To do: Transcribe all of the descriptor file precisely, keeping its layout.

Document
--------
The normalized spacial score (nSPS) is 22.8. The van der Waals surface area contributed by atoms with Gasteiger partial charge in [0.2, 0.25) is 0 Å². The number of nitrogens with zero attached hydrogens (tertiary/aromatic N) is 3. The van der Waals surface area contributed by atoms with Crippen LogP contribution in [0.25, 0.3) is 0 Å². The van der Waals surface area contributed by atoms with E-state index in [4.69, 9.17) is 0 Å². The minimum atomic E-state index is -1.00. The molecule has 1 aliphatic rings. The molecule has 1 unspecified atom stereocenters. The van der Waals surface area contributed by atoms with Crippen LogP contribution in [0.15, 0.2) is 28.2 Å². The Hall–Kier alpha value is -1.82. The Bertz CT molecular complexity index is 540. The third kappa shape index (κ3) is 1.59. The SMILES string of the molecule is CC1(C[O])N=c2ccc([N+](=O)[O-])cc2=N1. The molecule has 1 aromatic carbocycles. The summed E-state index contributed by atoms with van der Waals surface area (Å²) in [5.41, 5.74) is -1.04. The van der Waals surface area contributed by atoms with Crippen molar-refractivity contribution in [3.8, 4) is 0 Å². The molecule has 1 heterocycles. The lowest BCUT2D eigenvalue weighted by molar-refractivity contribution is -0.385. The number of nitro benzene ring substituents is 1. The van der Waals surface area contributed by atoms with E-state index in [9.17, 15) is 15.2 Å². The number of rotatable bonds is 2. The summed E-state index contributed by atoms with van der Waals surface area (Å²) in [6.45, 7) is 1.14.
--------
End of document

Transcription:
The normalized spacial score (nSPS) is 22.8. The van der Waals surface area contributed by atoms with Gasteiger partial charge in [0.2, 0.25) is 0 Å². The number of nitrogens with zero attached hydrogens (tertiary/aromatic N) is 3. The van der Waals surface area contributed by atoms with Crippen LogP contribution in [0.25, 0.3) is 0 Å². The van der Waals surface area contributed by atoms with E-state index in [4.69, 9.17) is 0 Å². The minimum atomic E-state index is -1.00. The molecule has 1 aliphatic rings. The molecule has 1 unspecified atom stereocenters. The van der Waals surface area contributed by atoms with Crippen LogP contribution in [0.15, 0.2) is 28.2 Å². The Hall–Kier alpha value is -1.82. The Bertz CT molecular complexity index is 540. The third kappa shape index (κ3) is 1.59. The SMILES string of the molecule is CC1(C[O])N=c2ccc([N+](=O)[O-])cc2=N1. The molecule has 1 aromatic carbocycles. The summed E-state index contributed by atoms with van der Waals surface area (Å²) in [5.41, 5.74) is -1.04. The van der Waals surface area contributed by atoms with Crippen molar-refractivity contribution in [3.8, 4) is 0 Å². The molecule has 1 heterocycles. The lowest BCUT2D eigenvalue weighted by molar-refractivity contribution is -0.385. The number of nitro benzene ring substituents is 1. The van der Waals surface area contributed by atoms with E-state index in [9.17, 15) is 15.2 Å². The number of rotatable bonds is 2. The summed E-state index contributed by atoms with van der Waals surface area (Å²) in [6.45, 7) is 1.14.